Ionity – the European electric vehicle (EV) fast-charging network backed by many of the world’s biggest car makers – has raised €700 million ($A1.1 billion) so it can more than quadruple the number of charging points to 7,000 by 2025.
The Ionity network, which already boasts 400 350kW fast-charging stations supporting around 1,5000 charging points, says the new money came from existing shareholders – including BMW, Ford, Hyundai, Mercedes-Benz AG, and Volkswagen – and a new partner, the US investment firm BlackRock’
Ionity will deploy their new charging stations along motorways, near major cities, and along busy trunk roads, and each installation will have a higher average of six to twelve charging points. Ionity will also upgrade existing charging stations along routes with high charging demand with additional charge points.
Blackrock’s entry as investor comes after a similar backing with Australian charging entity Jolt.
“The entry of BlackRock as a shareholder and the commitment of our current shareholders underline Ionity’s attractiveness for investors and confirm the strength of our strategy,” said Dr Michael Hajesch, CEO of Ionity.
Ionity will also look to begin deploying its new “Oasis” charging station concept which will improve the charging experience with covered charging stations located alongside cafés, restaurants, and shops for added convenience and a better charging experience.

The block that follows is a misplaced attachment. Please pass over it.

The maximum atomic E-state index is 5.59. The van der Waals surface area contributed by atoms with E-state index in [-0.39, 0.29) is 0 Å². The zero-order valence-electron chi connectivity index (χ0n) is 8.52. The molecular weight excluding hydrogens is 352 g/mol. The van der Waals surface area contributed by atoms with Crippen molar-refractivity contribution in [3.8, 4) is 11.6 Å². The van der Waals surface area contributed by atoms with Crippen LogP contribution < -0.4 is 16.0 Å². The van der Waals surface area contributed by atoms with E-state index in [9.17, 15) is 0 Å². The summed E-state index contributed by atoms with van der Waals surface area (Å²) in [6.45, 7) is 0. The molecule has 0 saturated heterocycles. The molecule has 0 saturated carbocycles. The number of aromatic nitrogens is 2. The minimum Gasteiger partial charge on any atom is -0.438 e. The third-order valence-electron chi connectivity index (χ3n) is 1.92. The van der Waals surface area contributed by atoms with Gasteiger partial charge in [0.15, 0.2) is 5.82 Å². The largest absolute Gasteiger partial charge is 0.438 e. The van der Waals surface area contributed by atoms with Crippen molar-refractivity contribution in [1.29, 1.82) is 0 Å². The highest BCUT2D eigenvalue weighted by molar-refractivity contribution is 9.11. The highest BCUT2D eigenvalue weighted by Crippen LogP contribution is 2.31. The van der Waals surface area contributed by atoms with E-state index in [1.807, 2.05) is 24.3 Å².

“Electric vehicle charging infrastructure is vital to achieve a net-zero future,” said David Giordano, global head of renewable power at BlackRock.
“Ionity is one of Europe’s leading EV charging networks, bringing together auto industry pioneers to create a seamless experience for emission-free driving across Europe. We are delighted to be supporting their growth ambition and providing our clients with access to an innovative company that is powering the clean energy transition.”
Joshua S. Hill is a Melbourne-based journalist who has been writing about climate change, clean technology, and electric vehicles for over 15 years. He has been reporting on electric vehicles and clean technologies for Renew Economy and The Driven since 2012. His preferred mode of transport is his feet.